Manners and Customs of Global Citizens in the Corona Age

Satoshi Ikeuchi, Professor, Religion and Global Security, University of Tokyo

No one knows when the coronavirus turmoil will end. The only thing we know is that after the Corona, the culture of global society will be irreversibly changed.

Before Corona (BC) and Anno Corona (AD), the world will be different.

It has already been changed, in some parts.

With the virus, the East Asian custom of wearing surgical masks has spread to Europe and America, and finally to the Middle East as well. It is a great transformation of manners and sensibilities of Western and Middle Eastern cultures in light of the strong hesitation in the past of wearing the masks.

Wearing surgical masks in the ordinary public life has been seen, in the eyes of the Westerners, one of the peculiar and alien customs of the East Asia, particularly in Japan.

The custom of wearing masks has long history in the East Asia, dating back to the age of the epidemic of tuberculosis about a century ago in which surgical mask was an effective tool to prevent droplet and spray infections.

As waves of new types of flu and influenza viruses arrived and as the corresponding development of hygienic education which partcularly universally reached to the corners of society in Japan, people in the Japanese society and then entire East Asian countries have learned the practice of mask wearing.

Recently, masks have also been widely worn for the purpose of mitigating hay fever symptoms which is caused by allergy to various pollens.

However, it has long been believed in the Middle East, influenced by the Western assumption, that wearing masks was a strange custom of the East Asia, which suppress people’s free and vocal expressions and communications by hiding and hindering the facial expressions.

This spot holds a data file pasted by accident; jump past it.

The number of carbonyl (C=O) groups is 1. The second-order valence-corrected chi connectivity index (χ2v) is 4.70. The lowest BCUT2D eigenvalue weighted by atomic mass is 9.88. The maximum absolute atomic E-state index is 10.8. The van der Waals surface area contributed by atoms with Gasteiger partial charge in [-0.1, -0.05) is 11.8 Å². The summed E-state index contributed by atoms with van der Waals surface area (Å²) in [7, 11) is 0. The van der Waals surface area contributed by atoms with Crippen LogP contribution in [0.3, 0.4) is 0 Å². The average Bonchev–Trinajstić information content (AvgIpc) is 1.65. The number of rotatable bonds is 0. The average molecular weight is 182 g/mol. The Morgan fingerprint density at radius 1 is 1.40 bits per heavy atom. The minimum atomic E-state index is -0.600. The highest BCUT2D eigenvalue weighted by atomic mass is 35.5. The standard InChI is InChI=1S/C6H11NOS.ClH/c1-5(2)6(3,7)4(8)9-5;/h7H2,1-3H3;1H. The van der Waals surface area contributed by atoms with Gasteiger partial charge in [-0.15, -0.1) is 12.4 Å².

It’s been strange in the eyes of the East Asians that even in Cairo, where people have been exposed to harsh air-pollution, there were very few people waring masks. On the contrary, it tended to be subject to ridicule when East Asian travelers or expats wore masks on the street of Middle Eastern cities.

Now, news reports coming in from the Middle East shows that people flock to the shop to buy masks. A new global culture of mask-wearing is emerging.

It also compels us of reconsidering the controversy raised against the custom of wearing hijabs by the Muslim women in Europe. It has been asserted that hiding face hinders expressions and communications of women, which were essential parts of social integration into the Western value system. Now, Europeans are hiding their faces and what happened to this assertion?